WATERVILLE — Democrats in Waterville nominated former City Councilor Jay Coelho on Wednesday night as their candidate for mayor.

Chosen at his party’s caucus, Coelho will oppose the Republican nominee, who will be chosen Monday evening, and any independents who run in November for the city’s top elected position.

Coelho, owner of the Waterville-based computer repair business You Broke IT, served for a year as a councilor representing Ward 5, before losing his seat in November to Rick Foss, a Republican.

More than 50 Democrats attended the caucus, held on the Zoom videoconferencing platform because of the COVID-19 pandemic, and unanimously chose Coelho.

“As a former city councilor, I’m excited to see some projects through,” Coelho said Thursday in a telephone interview. “I think it’s time to take the city in a positive direction that’s inclusive of every person that lives in this town, no matter what.”

As mayor, Coelho said he would seek to help senior citizens by lowering property taxes and improve the relationship between the Police Department and the community.

Jay Coelho

“Over the coming months, we will discuss ways to lower the tax rate for senior citizens,” Coelho wrote in a post to his campaign’s Facebook page, referring to them as “the same citizens that helped to build Waterville into the community we are today, therefore keeping them in their homes longer.”

Coelho said he also seeks to have more community policing, “where our Police Department is building relationships with citizens through outreach and feet on the ground.”

During Coelho’s stint on the council, he pushed for the city to authorize the purchase of two used ambulances for the Fire Department to use to transport patients either as a backup to or instead of Delta Ambulance.

Coelho was part of the Fire Department Study Committee.

In October, Mayor Nick Isgro vetoed the vote to authorize the purchase of the ambulances for $131,000, but soon after the council overrode that decision.

Coelho also butted heads with Isgro after Coelho was accused of conspiring with a resident at a City Council meeting regarding the mayor’s stance on Columbus Day.

Isgro had issued a proclamation that declared Oct. 14 would remain Columbus Day after Gov. Janet Mills signed a bill months earlier that changed the holiday to Indigenous Peoples’ Day.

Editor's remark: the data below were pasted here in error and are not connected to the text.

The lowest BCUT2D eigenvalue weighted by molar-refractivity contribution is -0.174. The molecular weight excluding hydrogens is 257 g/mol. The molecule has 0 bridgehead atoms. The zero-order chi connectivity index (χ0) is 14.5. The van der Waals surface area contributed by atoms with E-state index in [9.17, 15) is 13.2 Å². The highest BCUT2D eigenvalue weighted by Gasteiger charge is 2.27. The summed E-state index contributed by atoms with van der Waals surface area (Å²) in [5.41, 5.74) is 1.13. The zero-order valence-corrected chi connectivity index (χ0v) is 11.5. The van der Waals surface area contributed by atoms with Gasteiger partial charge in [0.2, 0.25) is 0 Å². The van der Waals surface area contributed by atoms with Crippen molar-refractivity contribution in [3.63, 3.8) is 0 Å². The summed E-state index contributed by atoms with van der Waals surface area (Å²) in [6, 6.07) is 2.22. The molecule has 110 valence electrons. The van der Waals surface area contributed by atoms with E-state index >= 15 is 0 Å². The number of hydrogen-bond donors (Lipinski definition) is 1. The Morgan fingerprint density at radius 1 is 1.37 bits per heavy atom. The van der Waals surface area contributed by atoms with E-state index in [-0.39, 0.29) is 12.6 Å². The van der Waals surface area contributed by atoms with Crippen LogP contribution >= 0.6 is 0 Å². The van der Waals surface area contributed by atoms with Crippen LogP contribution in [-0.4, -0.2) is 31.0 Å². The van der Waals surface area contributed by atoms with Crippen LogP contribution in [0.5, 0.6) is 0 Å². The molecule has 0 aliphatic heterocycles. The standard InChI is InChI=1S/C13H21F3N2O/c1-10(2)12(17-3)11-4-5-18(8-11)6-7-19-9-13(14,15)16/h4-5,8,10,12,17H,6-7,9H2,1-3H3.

At a council meeting, Oct. 18, Waterville resident Bob Vear told Isgro he was “disrespectful” and accused him of mocking indigenous people on his Twitter page.

An argument ensued between Vear and Isgro. The mayor then adjourned the meeting prematurely and walked out. The other councilors in attendance remained and listened to the rest of Vear’s statement.

Isgro then accused Coelho of having seen Vear’s speech before the meeting and plotting a preconceived “attack.” Coelho has vehemently denied ever seeing Vear’s speech ahead of the meeting or plotting against the mayor.

Coelho’s goal in running for mayor is to “bridge the gap.”

“I want to bridge the gap between the citizens and the schools. I want to bridge the gap between the nonprofits and the citizens,” Coelho said. “There’s a lot of work to be done, but everyone who is invested in this town is always showing up at the table.

“There are a lot of solutions that we can come up with that can help solve all of that and really create something positive over the next few years. We do a lot of good things in Waterville, and we should be displaying those things, not partisan nonsense.”

Eleven other Democrats were nominated to run for municipal office in the upcoming election.

In Ward 2, Democrats chose incumbent Flavia Oliveira as their candidate for a three-year term on the City Council.

Last November, Oliveira defeated Phil Bofia, a Republican, and John D. Robertson, who ran with no party affiliation.

In Ward 4, Rebecca Green was nominated to run for the three-year seat currently held by Republican Councilor Sydney Mayhew.

Incumbent Claude Francke of Ward 6 was chosen to run for that seat in the night’s only contested nomination. Frank defeated newcomer Michael Mosley in a 5-3 vote.

Thom Klepach will run for a two-year term in Ward 3 to replace former Councilor Margaret Smith, who announced her resignation July 22. Smith served on the council since 2018, resigning to focus on work and raising her three children.

Incumbent school board members Greg Bazakas of Ward 2 and Maryanne Bernier of Ward 4 were chosen by city Democrats to run for three-year terms.

Bazakas was appointed to the board last January and defeated Republican Shaun Caron in November.

Incumbent school board member Elizabeth Bickford of Ward 6 was absent from Wednesday’s caucus and has yet to formally accept the nomination.

Incumbent school board member Patricia Helm of Ward 1 is running for a one-year term and incumbent Spencer Krigbaum of Ward 5 for a two-year term.

Krigbaum was appointed unanimously to the board in June after former board member Julian Payne resigned.

Democrats nominated Denise Bruseswitz and Sarah Whateley to run for two three-year seats on the Kennebec Water District board of directors.

Luke Brooks-Shesler, chairman of the Waterville Democratic Committee, said the night ran smoothly.

“We considered many different options in order to hold the caucus, but we decided it was safest to do over Zoom,” Brooks-Shesler said Thursday in a telephone interview. “This was the first Democratic caucus that we’ve ever had online, and we planned on all types of contingency scenarios, but nothing went wrong.”

The Waterville Republican Caucus is scheduled for 5:30 p.m. Monday at Centerpoint Community Church, 155 West River Road.

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